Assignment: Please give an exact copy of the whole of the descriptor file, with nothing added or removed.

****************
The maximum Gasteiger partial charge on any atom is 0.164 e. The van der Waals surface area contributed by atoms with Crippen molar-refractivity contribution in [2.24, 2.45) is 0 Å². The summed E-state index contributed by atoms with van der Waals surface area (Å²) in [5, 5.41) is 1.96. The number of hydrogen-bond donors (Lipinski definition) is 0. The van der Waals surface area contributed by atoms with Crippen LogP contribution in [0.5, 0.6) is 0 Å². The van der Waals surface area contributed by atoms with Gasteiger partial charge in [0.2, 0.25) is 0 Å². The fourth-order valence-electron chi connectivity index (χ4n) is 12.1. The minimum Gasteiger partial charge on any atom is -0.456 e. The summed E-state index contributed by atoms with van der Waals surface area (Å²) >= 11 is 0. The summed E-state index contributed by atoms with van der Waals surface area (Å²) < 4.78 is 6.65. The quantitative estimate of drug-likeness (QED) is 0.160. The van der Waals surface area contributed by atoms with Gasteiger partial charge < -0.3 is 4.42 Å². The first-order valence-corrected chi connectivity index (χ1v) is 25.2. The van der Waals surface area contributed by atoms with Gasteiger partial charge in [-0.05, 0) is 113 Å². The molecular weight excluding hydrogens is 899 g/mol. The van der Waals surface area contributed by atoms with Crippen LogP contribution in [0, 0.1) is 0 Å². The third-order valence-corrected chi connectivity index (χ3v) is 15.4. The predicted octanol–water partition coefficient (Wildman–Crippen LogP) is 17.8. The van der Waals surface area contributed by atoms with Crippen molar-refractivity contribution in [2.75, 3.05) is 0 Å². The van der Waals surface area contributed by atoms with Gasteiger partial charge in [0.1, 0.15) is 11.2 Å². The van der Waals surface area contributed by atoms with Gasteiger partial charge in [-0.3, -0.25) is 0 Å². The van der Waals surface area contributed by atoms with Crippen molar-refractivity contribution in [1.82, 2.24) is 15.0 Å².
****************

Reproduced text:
The maximum Gasteiger partial charge on any atom is 0.164 e. The van der Waals surface area contributed by atoms with Crippen molar-refractivity contribution in [2.24, 2.45) is 0 Å². The summed E-state index contributed by atoms with van der Waals surface area (Å²) in [5, 5.41) is 1.96. The number of hydrogen-bond donors (Lipinski definition) is 0. The van der Waals surface area contributed by atoms with Crippen LogP contribution in [0.5, 0.6) is 0 Å². The van der Waals surface area contributed by atoms with Gasteiger partial charge in [0.2, 0.25) is 0 Å². The fourth-order valence-electron chi connectivity index (χ4n) is 12.1. The minimum Gasteiger partial charge on any atom is -0.456 e. The summed E-state index contributed by atoms with van der Waals surface area (Å²) >= 11 is 0. The summed E-state index contributed by atoms with van der Waals surface area (Å²) < 4.78 is 6.65. The quantitative estimate of drug-likeness (QED) is 0.160. The van der Waals surface area contributed by atoms with Gasteiger partial charge < -0.3 is 4.42 Å². The first-order valence-corrected chi connectivity index (χ1v) is 25.2. The van der Waals surface area contributed by atoms with Gasteiger partial charge in [-0.05, 0) is 113 Å². The molecular weight excluding hydrogens is 899 g/mol. The van der Waals surface area contributed by atoms with Crippen LogP contribution in [0, 0.1) is 0 Å². The third-order valence-corrected chi connectivity index (χ3v) is 15.4. The predicted octanol–water partition coefficient (Wildman–Crippen LogP) is 17.8. The van der Waals surface area contributed by atoms with Crippen molar-refractivity contribution in [2.75, 3.05) is 0 Å². The van der Waals surface area contributed by atoms with Gasteiger partial charge in [0.1, 0.15) is 11.2 Å². The van der Waals surface area contributed by atoms with Gasteiger partial charge in [-0.3, -0.25) is 0 Å². The van der Waals surface area contributed by atoms with Crippen molar-refractivity contribution in [1.82, 2.24) is 15.0 Å².